Oh, and congratulations on learning to use Spellcheck: so many of your fellow lunatics can't manage even that much. But next letter, maybe you should see about getting somebody to help you with the punctuation. I know that's hard for a Marine (or even an ex-Marine), but we all need help sometimes.
I could argue with you on the subject of gun control - it's actually not that difficult to refute every one of the NRA's talking points. The hardest part of the debate is keeping you guys from yelling; you seem to feel that your arguments are more valid when they're louder.
Now, since then, you've become something of an internet celebrity. Your letter has gone viral. You've appeared on Fox News several times, you've been interviewed by Piers Morgan (that one seems particularly popular), and there seem to be people lighting candles and incense under your picture. You're another Internet celebrity. Enjoy it while it lasts, I guess - those 15 minutes die out pretty fast.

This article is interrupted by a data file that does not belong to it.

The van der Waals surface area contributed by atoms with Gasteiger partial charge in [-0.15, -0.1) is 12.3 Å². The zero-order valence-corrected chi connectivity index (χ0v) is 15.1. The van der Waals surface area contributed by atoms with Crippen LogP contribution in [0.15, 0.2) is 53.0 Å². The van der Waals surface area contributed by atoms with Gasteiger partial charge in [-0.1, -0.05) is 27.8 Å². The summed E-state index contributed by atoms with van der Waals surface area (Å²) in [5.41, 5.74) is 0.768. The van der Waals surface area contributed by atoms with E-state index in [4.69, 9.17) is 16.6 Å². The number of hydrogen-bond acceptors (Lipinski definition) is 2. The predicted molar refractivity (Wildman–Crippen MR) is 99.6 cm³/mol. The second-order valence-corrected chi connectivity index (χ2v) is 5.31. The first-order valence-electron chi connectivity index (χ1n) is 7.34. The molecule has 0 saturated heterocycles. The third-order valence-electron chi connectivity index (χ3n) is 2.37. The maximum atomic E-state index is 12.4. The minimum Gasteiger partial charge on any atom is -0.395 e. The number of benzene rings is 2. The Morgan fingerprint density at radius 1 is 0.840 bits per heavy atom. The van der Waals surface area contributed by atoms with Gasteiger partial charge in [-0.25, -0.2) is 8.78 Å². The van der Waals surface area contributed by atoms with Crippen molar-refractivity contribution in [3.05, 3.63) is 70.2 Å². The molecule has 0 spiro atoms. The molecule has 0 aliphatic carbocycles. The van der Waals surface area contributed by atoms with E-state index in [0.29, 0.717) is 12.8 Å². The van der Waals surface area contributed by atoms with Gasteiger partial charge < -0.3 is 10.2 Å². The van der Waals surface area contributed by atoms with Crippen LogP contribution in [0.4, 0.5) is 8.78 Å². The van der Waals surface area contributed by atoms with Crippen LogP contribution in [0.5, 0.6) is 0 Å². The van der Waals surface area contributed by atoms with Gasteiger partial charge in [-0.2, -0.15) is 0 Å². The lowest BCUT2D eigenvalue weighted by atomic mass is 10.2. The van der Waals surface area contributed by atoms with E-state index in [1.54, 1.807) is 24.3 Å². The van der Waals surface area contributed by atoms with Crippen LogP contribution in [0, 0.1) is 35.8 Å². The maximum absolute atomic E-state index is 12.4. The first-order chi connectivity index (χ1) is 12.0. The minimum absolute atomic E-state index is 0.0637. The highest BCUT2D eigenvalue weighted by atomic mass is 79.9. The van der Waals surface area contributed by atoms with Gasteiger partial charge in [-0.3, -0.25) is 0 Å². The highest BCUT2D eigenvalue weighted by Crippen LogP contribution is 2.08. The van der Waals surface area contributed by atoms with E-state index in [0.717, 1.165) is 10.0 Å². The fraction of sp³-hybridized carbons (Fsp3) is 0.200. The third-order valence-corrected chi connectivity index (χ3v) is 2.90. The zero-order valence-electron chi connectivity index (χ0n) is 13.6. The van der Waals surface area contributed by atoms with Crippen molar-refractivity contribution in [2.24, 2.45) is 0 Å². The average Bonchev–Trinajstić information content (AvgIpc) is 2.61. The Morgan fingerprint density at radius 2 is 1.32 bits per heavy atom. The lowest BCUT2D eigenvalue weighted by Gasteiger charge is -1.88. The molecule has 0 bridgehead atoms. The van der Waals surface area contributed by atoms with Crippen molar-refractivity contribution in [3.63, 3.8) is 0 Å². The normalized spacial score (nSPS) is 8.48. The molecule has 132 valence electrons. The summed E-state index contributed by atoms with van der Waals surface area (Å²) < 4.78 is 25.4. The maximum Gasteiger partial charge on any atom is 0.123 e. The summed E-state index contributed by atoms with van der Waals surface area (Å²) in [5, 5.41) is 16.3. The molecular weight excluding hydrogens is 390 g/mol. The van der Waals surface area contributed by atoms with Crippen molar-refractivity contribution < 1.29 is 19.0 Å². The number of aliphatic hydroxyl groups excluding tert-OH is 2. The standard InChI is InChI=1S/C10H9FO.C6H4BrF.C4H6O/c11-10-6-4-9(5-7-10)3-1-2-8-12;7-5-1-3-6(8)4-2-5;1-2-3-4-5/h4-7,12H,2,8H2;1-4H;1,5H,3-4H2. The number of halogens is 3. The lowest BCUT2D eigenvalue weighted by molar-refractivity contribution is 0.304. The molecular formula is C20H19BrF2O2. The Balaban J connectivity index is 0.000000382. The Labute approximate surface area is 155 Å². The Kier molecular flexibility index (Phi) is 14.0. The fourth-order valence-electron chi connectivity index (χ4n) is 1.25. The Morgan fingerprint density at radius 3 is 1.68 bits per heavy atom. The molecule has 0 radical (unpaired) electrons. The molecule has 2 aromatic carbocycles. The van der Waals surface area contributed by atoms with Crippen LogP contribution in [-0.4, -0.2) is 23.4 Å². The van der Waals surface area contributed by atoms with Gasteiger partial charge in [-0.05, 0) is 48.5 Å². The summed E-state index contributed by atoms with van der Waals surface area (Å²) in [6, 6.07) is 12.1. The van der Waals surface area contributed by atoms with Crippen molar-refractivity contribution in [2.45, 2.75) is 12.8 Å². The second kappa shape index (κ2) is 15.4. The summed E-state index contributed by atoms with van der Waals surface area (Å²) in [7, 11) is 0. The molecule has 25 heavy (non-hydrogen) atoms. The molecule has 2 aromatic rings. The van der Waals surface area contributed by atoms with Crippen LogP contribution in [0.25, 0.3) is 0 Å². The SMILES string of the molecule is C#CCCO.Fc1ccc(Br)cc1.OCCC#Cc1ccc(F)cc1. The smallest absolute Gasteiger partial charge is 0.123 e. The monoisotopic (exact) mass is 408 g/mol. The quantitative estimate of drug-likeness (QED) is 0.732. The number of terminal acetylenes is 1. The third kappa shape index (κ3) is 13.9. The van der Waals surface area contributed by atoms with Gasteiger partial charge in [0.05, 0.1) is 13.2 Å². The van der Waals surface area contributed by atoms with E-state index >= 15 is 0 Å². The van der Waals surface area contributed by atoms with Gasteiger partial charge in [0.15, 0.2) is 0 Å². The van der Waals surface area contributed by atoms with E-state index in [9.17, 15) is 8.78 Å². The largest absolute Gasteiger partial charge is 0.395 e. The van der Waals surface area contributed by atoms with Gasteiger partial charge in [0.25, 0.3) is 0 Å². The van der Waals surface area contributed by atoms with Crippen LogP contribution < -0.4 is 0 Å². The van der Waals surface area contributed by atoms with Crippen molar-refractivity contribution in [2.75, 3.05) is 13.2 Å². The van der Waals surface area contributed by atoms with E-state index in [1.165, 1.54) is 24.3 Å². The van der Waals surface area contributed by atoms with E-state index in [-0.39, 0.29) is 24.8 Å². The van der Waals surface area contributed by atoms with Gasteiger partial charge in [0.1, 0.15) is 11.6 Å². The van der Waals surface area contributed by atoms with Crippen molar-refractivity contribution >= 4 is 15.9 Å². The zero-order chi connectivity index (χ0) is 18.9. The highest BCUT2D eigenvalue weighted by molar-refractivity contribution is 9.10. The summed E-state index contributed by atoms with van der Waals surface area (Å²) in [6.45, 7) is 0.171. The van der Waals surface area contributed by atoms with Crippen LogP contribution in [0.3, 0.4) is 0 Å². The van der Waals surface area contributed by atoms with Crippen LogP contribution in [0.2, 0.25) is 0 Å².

I'll tell you the truth, though: I'm not impressed. To be honest, other marines aren't impressed. But I'm not going to try to argue the Second Amendment with you, despite the fact that even the most extreme right-wing Supreme Court justice has said that it's not as all-encompassing as you seem to think.
I could even argue history with you. You seem to ignore the first half of the second amendment, because the full text is "A well regulated militia being necessary to the security of a free state, the right of the people to keep and bear arms shall not be infringed."
See, back then, every town had a militia. Where we've got the National Guard, they had the local militia. And when they said "well-regulated," they meant it. They had volumes of regulations covering the behavior of the militia.